Iran General NewsDespite crisis, policy on Iran is engagement

Despite crisis, policy on Iran is engagement


ImageNew York Times: President Obama and Vice President Joseph R. Biden Jr., in separate interviews this weekend, said that the accelerating crackdown on opposition leaders in Iran in recent days would not deter them from seeking to engage the country’s top leadership in direct negotiations.

The New York Times

Published: July 6, 2009

ImagePresident Obama and Vice President Joseph R. Biden Jr., in separate interviews this weekend, said that the accelerating crackdown on opposition leaders in Iran in recent days would not deter them from seeking to engage the country’s top leadership in direct negotiations.

In an interview with The New York Times, a day before his scheduled departure for Moscow on Sunday, Mr. Obama said he had “grave concern” about the arrests and intimidation of Iran’s opposition leaders, but insisted, as he has throughout the Iranian crisis, that the repression would not close the door on negotiations with the Iranian government.

“We’ve got some fixed national security interests in Iran not developing nuclear weapons, in not exporting terrorism, and we have offered a pathway for Iran to rejoining the international community,” Mr. Obama said.

Mr. Biden echoed the same themes in an interview conducted in Iraq and broadcast Sunday on the ABC News program “This Week.” But in a rare foray into one of the most sensitive issues in the Middle East, the vice president argued that the United States “cannot dictate” Israel’s decisions about whether to strike the plants at the heart of Iran’s nuclear program. He said only Israelis could determine “that they’re existentially threatened” by the prospect that Iran would gain nuclear weapons capability.

The emphasis was different in a separate appearance by the chairman of the Joint Chiefs of Staff, Adm. Mike Mullen, who warned that any military strike on Iran “could be very destabilizing.” Asked to choose between military action and permitting Iran to gain nuclear weapons capability, he said both would be “really, really bad outcomes.”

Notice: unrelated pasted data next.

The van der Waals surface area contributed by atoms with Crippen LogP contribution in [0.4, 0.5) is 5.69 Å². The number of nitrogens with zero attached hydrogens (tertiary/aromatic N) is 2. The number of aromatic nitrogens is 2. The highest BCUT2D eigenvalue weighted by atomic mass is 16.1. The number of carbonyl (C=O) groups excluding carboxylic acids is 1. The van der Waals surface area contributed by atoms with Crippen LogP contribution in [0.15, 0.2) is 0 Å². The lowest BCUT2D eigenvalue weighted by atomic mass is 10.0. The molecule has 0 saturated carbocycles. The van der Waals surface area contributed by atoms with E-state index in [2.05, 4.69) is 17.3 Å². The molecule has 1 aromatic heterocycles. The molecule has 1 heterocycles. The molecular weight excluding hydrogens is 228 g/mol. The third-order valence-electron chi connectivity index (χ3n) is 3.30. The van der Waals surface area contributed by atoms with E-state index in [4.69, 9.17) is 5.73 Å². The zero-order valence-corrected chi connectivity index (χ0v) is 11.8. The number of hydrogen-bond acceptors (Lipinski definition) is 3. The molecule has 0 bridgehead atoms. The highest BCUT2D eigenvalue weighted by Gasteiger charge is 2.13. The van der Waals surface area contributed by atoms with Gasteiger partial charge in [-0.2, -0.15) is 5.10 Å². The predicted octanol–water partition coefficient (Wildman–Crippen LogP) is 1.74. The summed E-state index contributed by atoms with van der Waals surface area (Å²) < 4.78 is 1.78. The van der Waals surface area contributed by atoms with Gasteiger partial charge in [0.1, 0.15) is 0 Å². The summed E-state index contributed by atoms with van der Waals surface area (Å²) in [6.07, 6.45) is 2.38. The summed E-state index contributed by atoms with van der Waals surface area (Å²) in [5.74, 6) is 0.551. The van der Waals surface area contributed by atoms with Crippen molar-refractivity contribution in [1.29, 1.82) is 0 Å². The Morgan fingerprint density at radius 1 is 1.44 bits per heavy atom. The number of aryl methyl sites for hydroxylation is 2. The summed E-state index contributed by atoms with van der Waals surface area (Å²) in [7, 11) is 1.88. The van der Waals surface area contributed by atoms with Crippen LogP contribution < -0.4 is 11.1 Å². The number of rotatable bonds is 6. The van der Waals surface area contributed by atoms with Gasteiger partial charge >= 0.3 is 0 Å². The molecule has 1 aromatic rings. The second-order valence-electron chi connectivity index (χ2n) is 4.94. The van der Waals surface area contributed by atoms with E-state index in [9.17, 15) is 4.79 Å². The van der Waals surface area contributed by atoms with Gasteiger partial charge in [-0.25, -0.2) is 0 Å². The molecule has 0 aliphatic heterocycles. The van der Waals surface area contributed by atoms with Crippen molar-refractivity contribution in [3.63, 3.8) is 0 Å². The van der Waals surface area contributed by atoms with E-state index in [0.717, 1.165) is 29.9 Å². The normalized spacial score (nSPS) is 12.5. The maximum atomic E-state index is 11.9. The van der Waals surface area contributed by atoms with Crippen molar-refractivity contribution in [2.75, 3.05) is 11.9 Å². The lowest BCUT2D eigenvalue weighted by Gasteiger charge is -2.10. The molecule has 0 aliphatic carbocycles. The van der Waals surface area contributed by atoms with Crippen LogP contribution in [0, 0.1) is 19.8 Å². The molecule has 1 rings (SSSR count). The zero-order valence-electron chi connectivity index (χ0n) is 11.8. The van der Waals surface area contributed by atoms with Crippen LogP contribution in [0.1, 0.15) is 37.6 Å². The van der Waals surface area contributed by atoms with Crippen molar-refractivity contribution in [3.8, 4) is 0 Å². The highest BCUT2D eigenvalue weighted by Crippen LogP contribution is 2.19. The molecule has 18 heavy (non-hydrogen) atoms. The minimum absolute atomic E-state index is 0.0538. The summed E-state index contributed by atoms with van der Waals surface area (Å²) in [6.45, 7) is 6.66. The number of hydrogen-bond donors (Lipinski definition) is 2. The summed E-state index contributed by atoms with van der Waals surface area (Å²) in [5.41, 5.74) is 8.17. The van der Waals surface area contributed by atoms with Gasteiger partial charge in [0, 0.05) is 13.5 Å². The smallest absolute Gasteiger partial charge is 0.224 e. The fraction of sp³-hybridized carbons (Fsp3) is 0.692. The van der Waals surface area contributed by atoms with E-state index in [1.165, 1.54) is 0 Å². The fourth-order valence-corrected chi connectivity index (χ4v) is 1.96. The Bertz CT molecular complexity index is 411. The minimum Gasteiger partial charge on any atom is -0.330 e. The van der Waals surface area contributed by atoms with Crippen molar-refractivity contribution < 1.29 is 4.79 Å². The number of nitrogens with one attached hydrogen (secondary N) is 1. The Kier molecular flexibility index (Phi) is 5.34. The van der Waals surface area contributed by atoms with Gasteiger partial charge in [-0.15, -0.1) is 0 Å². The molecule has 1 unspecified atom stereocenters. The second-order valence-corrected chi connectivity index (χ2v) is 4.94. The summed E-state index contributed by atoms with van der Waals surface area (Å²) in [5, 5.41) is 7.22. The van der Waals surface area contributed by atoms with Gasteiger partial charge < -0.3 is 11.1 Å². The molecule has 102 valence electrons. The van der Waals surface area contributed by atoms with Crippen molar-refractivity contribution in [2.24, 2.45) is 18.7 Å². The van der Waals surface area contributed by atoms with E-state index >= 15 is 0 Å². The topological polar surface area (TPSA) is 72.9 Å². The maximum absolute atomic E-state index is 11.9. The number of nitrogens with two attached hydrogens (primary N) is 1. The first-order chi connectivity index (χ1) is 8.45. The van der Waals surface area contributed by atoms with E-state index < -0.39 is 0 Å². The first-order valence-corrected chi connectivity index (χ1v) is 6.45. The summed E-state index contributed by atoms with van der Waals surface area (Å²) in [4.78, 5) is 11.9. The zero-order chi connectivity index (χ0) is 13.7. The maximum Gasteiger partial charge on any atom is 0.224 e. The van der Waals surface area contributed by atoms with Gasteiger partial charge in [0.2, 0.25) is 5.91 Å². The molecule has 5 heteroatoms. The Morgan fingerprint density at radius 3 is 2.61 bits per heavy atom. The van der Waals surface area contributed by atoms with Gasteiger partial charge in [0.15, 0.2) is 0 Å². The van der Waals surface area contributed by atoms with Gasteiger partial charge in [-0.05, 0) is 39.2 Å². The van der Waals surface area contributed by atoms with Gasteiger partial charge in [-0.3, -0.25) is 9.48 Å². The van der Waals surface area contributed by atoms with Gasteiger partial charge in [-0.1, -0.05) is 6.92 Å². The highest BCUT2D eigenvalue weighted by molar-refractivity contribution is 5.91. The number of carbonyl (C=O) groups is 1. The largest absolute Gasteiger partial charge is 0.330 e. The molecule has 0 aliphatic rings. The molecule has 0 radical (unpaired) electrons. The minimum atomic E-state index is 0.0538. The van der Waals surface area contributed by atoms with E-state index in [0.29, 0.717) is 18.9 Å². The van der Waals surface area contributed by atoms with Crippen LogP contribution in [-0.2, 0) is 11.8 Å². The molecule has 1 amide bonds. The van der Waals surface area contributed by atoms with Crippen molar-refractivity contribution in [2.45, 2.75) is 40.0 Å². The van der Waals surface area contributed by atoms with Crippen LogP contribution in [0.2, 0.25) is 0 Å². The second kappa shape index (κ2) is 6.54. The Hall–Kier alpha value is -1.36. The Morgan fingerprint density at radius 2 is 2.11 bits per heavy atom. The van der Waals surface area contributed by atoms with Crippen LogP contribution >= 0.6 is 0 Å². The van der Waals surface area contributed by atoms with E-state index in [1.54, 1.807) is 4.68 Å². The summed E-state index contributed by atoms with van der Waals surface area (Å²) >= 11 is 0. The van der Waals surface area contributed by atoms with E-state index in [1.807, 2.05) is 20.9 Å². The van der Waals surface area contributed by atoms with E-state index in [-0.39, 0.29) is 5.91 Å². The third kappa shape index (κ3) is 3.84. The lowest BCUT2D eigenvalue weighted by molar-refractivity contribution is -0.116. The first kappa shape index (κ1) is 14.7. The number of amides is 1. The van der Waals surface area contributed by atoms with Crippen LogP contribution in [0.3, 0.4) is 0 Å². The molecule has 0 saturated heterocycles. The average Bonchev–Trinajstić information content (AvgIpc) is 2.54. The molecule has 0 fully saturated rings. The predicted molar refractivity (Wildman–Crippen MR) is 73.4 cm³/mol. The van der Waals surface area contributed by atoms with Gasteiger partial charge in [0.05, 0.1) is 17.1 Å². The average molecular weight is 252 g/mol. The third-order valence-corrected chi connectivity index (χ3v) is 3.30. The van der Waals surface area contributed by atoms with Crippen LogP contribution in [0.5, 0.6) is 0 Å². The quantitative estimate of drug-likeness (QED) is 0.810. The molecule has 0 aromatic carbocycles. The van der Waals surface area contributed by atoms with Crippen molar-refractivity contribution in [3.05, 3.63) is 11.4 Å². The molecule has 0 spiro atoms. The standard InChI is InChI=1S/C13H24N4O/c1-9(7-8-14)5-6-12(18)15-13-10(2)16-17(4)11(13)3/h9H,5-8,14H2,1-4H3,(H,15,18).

Before Iran’s disputed election on June 12, the president’s top aides say, they received back-channel indications from Iran — from emissaries who claimed to represent the supreme leader, Ayatollah Ali Khamenei — that the country would respond to Mr. Obama’s overtures this summer. But the crackdown and the divisions among senior clerics about the legitimacy of the election and Ayatollah Khamenei’s credibility have changed the political dynamics. Senior administration officials said they have heard nothing from Iran’s leaders.

The administration, meanwhile, has been preparing for two opposite possibilities: One in which the Iranian leadership seeks to regain a measure of legitimacy by taking up Mr. Obama’s offer to talk — a situation that could put Washington in the uncomfortable position of giving credibility to a government whose actions Mr. Obama has deplored — or one in which Iran rejects negotiations. Mr. Obama told Prime Minister Benjamin Netanyahu of Israel in May that if there were no progress on the Iranian nuclear issue by the year’s end, the administration would turn to other steps, including sanctions. Mr. Obama hinted at an even shorter schedule during the interview on Saturday.

“We will have to assess in coming weeks and months the degree to which they are willing to walk through that door,” he said.